Actor Model - Microsoft Orleans

12.12.2022 | min read
ChatGPT is used in this post to correct the text and make it more fluent.

Object-oriented programming (OOP) is based on four fundamental concepts. These are: encapsulation, abstraction, inheritance, and polymorphism. Of these, encapsulation is the most important. It means that the internal data of an object can't be accessed from outside.

Imagine a product object with a stock property. To decrease the stock, we will need a DecreaseStock method. The stock cannot be manipulated from outside, and will be decreased using the DecreaseStock method, which has business rules. But what happens if multiple threads enter the DecreaseStock method at the same time? No one knows how much stock will be decreased.

The reason for this is the shared memory problem, which is the biggest disadvantage of OOP. Of course, there are many ways and approaches to overcome this. The classic method is the locking mechanism, but since it is a very costly operation, it is necessary to avoid it. The Actor model not only saves us from the locking cost, but also allows us to develop in a distributed environment as if it were not distributed. But how does it do this?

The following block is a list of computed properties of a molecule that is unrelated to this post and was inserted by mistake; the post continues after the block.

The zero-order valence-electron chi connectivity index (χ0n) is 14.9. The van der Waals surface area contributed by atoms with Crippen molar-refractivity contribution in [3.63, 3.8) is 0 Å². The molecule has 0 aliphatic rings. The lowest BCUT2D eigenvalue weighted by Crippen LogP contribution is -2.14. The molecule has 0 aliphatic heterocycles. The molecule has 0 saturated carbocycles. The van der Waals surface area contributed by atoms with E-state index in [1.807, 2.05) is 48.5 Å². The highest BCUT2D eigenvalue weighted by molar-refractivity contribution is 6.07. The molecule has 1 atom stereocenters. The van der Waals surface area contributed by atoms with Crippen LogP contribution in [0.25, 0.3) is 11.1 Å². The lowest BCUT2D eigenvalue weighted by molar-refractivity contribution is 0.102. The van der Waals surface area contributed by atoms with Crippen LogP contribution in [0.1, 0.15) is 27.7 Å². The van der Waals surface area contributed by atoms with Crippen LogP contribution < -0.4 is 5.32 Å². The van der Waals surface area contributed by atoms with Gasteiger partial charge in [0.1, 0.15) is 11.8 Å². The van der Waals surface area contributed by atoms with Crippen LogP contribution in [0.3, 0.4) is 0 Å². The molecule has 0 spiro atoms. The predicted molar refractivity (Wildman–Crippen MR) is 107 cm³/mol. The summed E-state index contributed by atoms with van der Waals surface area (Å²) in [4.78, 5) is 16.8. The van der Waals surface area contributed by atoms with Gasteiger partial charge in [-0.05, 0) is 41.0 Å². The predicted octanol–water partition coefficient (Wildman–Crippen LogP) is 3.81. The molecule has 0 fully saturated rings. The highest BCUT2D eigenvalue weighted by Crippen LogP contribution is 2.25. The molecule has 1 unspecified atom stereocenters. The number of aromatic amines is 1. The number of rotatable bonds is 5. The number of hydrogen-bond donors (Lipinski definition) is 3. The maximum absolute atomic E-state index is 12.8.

Actor Model

The basic building block of the actor model is the actor. In the actor model, everything is an actor. In OOP, everything is an object. We can think of Product as an actor.

Each actor has its own internal state, similar to properties and fields on an object in OOP. However, actors cannot access or change the states of other actors, so there is no shared memory problem like in OOP.

Actors have behaviors, similar to methods in OOP. But instead of calling methods on objects like in OOP, actors communicate using immutable messages.

Actors have mailboxes. Immutable messages are placed in the actor's mailbox. The actor processes these messages in a first-in-first-out (FIFO) order. This completely solves the concurrency problem.


In the .NET world, the most commonly used providers for the actor model are Akka.NET and Microsoft Orleans. In this post, we will be working with Microsoft Orleans.

Microsoft Orleans

There are two concepts in Microsoft Orleans: Grain and Silo.

A grain is essentially a virtual actor, so we can also call it an actor.

When a message is received by a grain, it becomes active in memory. Subsequent messages are processed on the active grains in memory. Grains that are not used will be deactivated and deleted from memory after a certain period of time.